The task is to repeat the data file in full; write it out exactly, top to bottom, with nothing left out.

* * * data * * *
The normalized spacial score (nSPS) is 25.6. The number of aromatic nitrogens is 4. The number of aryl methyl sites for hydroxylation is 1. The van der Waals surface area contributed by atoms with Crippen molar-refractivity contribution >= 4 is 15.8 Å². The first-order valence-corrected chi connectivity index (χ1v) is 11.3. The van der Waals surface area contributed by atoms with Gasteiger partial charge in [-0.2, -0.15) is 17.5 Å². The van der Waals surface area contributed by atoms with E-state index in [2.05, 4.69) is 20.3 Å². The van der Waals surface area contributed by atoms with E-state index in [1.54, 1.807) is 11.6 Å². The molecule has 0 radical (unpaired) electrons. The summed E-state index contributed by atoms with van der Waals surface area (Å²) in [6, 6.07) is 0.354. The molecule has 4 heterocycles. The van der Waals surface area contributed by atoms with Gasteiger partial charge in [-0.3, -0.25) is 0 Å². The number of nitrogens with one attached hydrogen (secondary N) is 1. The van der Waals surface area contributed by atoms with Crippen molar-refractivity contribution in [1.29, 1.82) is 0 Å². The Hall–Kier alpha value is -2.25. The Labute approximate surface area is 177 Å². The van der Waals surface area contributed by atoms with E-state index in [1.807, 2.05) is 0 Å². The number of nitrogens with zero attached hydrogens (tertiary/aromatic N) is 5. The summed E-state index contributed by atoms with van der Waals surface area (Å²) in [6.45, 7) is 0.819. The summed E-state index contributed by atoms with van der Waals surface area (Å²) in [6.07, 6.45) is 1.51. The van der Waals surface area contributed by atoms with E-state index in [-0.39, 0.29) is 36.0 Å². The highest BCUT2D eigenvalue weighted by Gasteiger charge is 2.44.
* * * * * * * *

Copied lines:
The normalized spacial score (nSPS) is 25.6. The number of aromatic nitrogens is 4. The number of aryl methyl sites for hydroxylation is 1. The van der Waals surface area contributed by atoms with Crippen molar-refractivity contribution >= 4 is 15.8 Å². The first-order valence-corrected chi connectivity index (χ1v) is 11.3. The van der Waals surface area contributed by atoms with Gasteiger partial charge in [-0.2, -0.15) is 17.5 Å². The van der Waals surface area contributed by atoms with E-state index in [2.05, 4.69) is 20.3 Å². The van der Waals surface area contributed by atoms with E-state index in [1.54, 1.807) is 11.6 Å². The molecule has 0 radical (unpaired) electrons. The summed E-state index contributed by atoms with van der Waals surface area (Å²) in [6, 6.07) is 0.354. The molecule has 4 heterocycles. The van der Waals surface area contributed by atoms with Gasteiger partial charge in [-0.3, -0.25) is 0 Å². The number of nitrogens with one attached hydrogen (secondary N) is 1. The van der Waals surface area contributed by atoms with Crippen molar-refractivity contribution in [1.29, 1.82) is 0 Å². The Hall–Kier alpha value is -2.25. The Labute approximate surface area is 177 Å². The van der Waals surface area contributed by atoms with E-state index in [1.807, 2.05) is 0 Å². The number of nitrogens with zero attached hydrogens (tertiary/aromatic N) is 5. The summed E-state index contributed by atoms with van der Waals surface area (Å²) in [6.45, 7) is 0.819. The summed E-state index contributed by atoms with van der Waals surface area (Å²) in [6.07, 6.45) is 1.51. The van der Waals surface area contributed by atoms with E-state index in [-0.39, 0.29) is 36.0 Å². The highest BCUT2D eigenvalue weighted by Gasteiger charge is 2.44.